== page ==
The following was an email written by Louis Schmier in 1994. The image to the right is an excerpt, so please read his entire "To Be A Teacher". Below is the version from his blog:
Well, I just went out for a pre-dawn walk. After being spoiled by ten idyllic days of walking the cool, inviting, gnatless, mosquitoless environs of Seattle’s streets and Vancouver’s Stanley Park, my body had seemed to know what torture it was about to endure. I had started sweating before my hand was on the door knob. It is hot down here! It is humid down here! It was like slogging through a paved rain forest. And, the sun hasn’t even come up yet!
Anyway, as I was hoping against hope that the heated asphalt wouldn’t fry the soles of my feet before I finished my route, I was thinking about a question raised by a student in my class yesterday morning. I think he and the others were intrigued by the four days scheduled in the syllabus of what I call “stuff,” those bonding and trusting exercises with which I begin all my classes. It’s my way of starting to replace what I think is the strangling atmosphere of isolating, destructive classroom competitiveness with the sweet smelling air of a mutually supportive and cooperative learning community. He wanted to know what I thought it took to be a collegiate history teacher. I told him that I would have to reflect on that question and would bring in an answer today.
I’m sure he and the others are expecting me to talk mundanely about techniques, courses to take, areas in which to major, advanced degrees to acquire, research in which to engage, stuff to publish, and so on. But, I don’t think I will because I don’t think the essence of teaching lies in the “doing,” that is, I don’t think teaching begins with, is and ends with technique. Nor do I think the seminal issue of teaching lies in the “knowing,” that is, having a grasp of the subject and the subject content of the course. Certainly both technique and subject are important, but I think teaching, and learning for that matter, ultimately rests on “self.” I think the essence of teaching and learning lies in the “feeling” and the “being,” that spirit which surrounds each of us, which brings life and meaning and purpose into the learning experience, and which creates that critical common bond of humanity among the students as well as between them and the teacher.
So, here is what I am going to tell the students about what I think it takes to be not just a collegiate history teacher, but a teacher of anything at any level:
If you want to be a teacher, you first have to learn how to play hopscotch, jump rope, ride-and-seek, learn other children games, learn how to watch a snail crawl, blow bubbles, read “Yertle the Turtle”, and watch “Bullwinkle”. If you want to be a teacher, you have to sing “she loves me, she loves me nots” as you blow at a dandelion or pull the individual petals of a daisy. It you want to be a teacher, you have to stop and watch a rainbow, listen to a distant train, wiggle your toes in the mud and let it ooze through them, stomp in rain puddles, look up and watch an airplane, and be humbled by the majesty of a mountain. If you want to be a teacher, you have to fall in love each day. If you want to be a teacher, you have to paddle a canoe, take a hike, or just get out. If you want to be a teacher, you have to watch intently the artistry of a spider weaving its web. If you want to be a teacher, you have to fly a kite or throw a frisbee, skip stones in a lake or brook, make sand castles, and love people. If you want to be a teacher, you have to listen intently to the rustle of the leaves, to the murmur of the brook, to the pitter-patter of the rain, and to the whisper of the breeze. If you want to be a teacher, you have to dream dreams, play games, talk to the flowers, catch fire flies, admire a weed, walk barefoot, hold a worm, and see what is yet to be. If you want to be a teacher, you have to think silly thoughts, have a water gun fight, have a pillow fight, swirl a tootsie pop in your mouth, burn sparklers at night, and see in a tree more than a mass of atoms or so many board feet of lumber or something that’s in the way. If you want to be a teacher, you have to skip as you walk, laugh at yourself, smile at others, hang loose, always have an eraser handy, concoct an original recipe. If you want to be a teacher you have to be inspired and inspire. If you want to be a teacher, you have to fix a bird’s broken wing, pinch the neck of a deflating balloon and play a tune, do zany things, play with a yo-yo, and lose yourself in the quiet scenery to find yourself. If you want to be a teacher, you have to feed the pigeons or squirrels, sing in the shower or tub, smell the flowers, play with finger paints, and do a belly flop in a pool. If you want to be a teacher, you have to bring joy into everything, watch in awe a sunset or sunrise, ride on a swing, slide down a slide, bump on a seesaw, and respect even a cockroach as a miracle of life. If you want to be a teacher, you have to ride a bicycle or roller skate or ice skate, and live today. If you want to be a teacher, make all those marvelous feelings and images an intimate part of you and bring them into the classroom with you and share them. If you want to be a teacher, as Carl Jung advised, you have to put aside your formal theories and intellectual constructs and axioms and statistics and charts when you reach out to touch that miracle called the individual human being.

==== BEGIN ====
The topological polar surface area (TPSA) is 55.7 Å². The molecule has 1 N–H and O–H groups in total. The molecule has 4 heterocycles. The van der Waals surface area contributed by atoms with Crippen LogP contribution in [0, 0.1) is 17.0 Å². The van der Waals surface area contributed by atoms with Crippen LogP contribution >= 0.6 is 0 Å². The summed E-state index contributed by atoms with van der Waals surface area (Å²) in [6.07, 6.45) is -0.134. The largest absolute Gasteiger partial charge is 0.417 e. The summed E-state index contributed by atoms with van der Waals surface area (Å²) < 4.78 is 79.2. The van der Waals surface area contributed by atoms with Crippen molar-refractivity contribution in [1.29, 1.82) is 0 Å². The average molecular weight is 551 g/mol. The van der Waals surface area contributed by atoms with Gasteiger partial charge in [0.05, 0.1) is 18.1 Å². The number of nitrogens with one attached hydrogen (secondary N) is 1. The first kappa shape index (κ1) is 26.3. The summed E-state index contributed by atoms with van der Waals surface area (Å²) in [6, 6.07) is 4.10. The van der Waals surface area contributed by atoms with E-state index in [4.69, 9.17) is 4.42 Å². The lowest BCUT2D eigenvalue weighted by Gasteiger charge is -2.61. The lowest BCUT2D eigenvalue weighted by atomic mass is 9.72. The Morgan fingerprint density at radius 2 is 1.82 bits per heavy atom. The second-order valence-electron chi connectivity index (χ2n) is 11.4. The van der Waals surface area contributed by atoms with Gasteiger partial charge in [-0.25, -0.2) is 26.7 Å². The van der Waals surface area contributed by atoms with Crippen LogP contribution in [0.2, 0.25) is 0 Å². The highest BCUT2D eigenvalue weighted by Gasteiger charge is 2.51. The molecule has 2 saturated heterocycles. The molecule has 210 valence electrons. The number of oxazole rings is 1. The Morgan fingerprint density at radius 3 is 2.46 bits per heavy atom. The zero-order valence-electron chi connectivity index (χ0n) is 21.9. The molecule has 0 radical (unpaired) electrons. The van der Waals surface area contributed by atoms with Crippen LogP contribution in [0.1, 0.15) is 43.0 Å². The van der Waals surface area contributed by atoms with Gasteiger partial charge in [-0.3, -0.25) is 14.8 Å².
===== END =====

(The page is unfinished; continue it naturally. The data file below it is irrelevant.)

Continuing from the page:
That’s what I am going to tell my student about what it will take to be a teacher.